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# Encyclopedia

(Redirected to Cube (algebra) article)

y=x³, for integer values of 1≤x≤25.

In arithmetic and algebra, the cube of a number n is its third power — the result of multiplying it by itself three times:

n3 = n × n × n.

This is also the volume formula for a geometric cube with sides of length n, giving rise to the name. The inverse operation of finding a number whose cube is n is called extracting the cube root of n. It determines the side of the cube of a given volume. It is also n raised to the one-third power.

A perfect cube (also called a cube number, or sometimes just a cube) is a number which is the cube of an integer.

The sequence of non-negative perfect cubes starts (sequence A000578 in OEIS):

0, 1, 8, 27, 64, 125, 216, 343, 512, 729, 1000, 1331, 1728, 2197, 2744, 3375, 4096, 4913, 5832, 6859, 8000, 9261, 10648, 12167, 13824, 15625, 17576, 19683, 21952, 24389, 27000, 29791, 32768, 35937, 39304, 42875, 46656, 50653, 54872, 59319, 64000, 68921, 74088, 79507, 85184, 91125, 97736, 103823, 110592, 117649, 125000, 132651, 140608, 148877, 157464, 166375, 175616, 185193, 195112, 205379, 216000, 226981, 238328...

Geometrically speaking, a positive number m is a perfect cube if and only if one can arrange m solid unit cubes into a larger, solid cube. For example, 27 small cubes can be arranged into one larger one with the appearance of a Rubik's Cube, since 3 × 3 × 3 = 27.

The pattern between every perfect cube from negative infinity to positive infinity is as follows,

n3 = (n − 1)3 + (3n − 3)n + 1.

## Cubes in number theory

There is no smallest perfect cube, since negative integers are included. For example, (−4) × (−4) × (−4) = −64. For any n, (−n)3 = −(n3).

### Base ten

Unlike perfect squares, perfect cubes do not have a small number of possibilities for the last two digits. Except for cubes divisible by 5, where only 25, 75 and 00 can be the last two digits, any pair of digits with the last digit odd can be a perfect cube. With even cubes, there is considerable restriction, for only 00, o2, e4, o6 and e8 can be the last two digits of a perfect cube (where o stands for any odd digit and e for any even digit). Some cube numbers are also square numbers, for example 64 is a square number (8 × 8) and a cube number (4 × 4 × 4); this happens if and only if the number is a perfect sixth power.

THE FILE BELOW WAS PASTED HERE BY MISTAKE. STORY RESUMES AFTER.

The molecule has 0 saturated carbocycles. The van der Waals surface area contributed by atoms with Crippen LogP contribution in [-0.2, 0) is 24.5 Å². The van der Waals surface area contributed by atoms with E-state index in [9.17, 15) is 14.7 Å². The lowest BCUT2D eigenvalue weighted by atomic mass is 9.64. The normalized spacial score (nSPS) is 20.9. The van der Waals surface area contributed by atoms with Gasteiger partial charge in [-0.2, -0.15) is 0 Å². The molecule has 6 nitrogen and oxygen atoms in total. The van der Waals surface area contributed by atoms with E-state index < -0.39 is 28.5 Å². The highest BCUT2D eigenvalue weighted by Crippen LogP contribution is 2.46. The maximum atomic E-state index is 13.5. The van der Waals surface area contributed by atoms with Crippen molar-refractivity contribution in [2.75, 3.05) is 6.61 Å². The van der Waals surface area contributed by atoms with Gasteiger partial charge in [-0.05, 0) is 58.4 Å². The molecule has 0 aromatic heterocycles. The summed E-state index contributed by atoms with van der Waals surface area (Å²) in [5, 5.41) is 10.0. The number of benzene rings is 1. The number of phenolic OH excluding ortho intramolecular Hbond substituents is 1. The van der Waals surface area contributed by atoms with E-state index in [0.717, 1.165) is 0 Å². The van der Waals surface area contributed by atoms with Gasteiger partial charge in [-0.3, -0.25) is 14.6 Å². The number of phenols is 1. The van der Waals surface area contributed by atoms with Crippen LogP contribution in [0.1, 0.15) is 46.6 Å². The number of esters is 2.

It is, however, easy to show that most numbers are not perfect cubes because all perfect cubes must have digital root 1, 8 or 9. Moreover, the digital root of any number's cube can be determined by the remainder the number gives when divided by 3:

• If the number is divisible by 3, its cube has digital root 9;
• If it has a remainder of 1 when divided by 3, its cube has digital root 1;
• If it has a remainder of 2 when divided by 3, its cube has digital root 8.

### Waring's problem for cubes

Every positive integer can be written as the sum of nine (or fewer) positive cubes. This upper limit of nine cubes cannot be reduced because, for example, 23 cannot be written as the sum of fewer than nine positive cubes:

23 = 23 + 23 + 13 + 13 + 13 + 13 + 13 + 13 + 13.

### Fermat's last theorem for cubes

The equation x3 + y3 = z3 has no non-trivial (i.e. xyz ≠ 0) solutions in integers. In fact, it has none in Eisenstein integers.[1]

Both of these statements are also true for the equation[2] x3 + y3 = 3z3.

### Sums of rational cubes

Every rational number is the sum of three positive rational cubes,[3] and there are rationals that are not the sum of two rational cubes.[4]

### Sum of first n cubes

The sum of the first n perfect cubes is the nth triangle number squared:

$1^3+2^3+\dots+n^3 = (1+2+\dots+n)^2=\left(\frac{n(n+1)}{2}\right)^2.$

For example, the sum of the first five perfect cubes, 13 + 23 + 33 + 43 + 53, is equal to the 5th triangular number squared, namely 152 which is 225.

## History

Determination of the Cube of large numbers was very common in many ancient civilizations. Aryabhatta, the ancient Indian mathematician in his famous work Aryabhatiya explains about the mathematical meaning of cube (Aryabhatiya, 2-3), as "the continuous product of three equals as also the (rectangular) solid having 12 equal edges are called cube". Similar definitions can be seen in ancient texts such as Brahmasphuta Siddhanta (XVIII. 42) , Ganitha sara sangraha (II. 43) and Siddhanta sekhara (XIII. 4). It is interesting that in modern mathematics too, the term "Cube" stands for two mathematical meanings just like in Sanskrit , where the word Ghhana means a factor of power with the number, multiplied by itself three times and also a cubical structure.

## Notes

1. ^ Hardy & Wright, Thm. 227
2. ^ Hardy & Wright, Thm. 232
3. ^ Hardy & Wright, Thm. 234
4. ^ Hardy & Wright, Thm. 233

## References

• Hardy, G. H.; Wright, E. M. (1980), An Introduction to the Theory of Numbers (Fifth edition), Oxford: Oxford University Press, ISBN 978-0198531715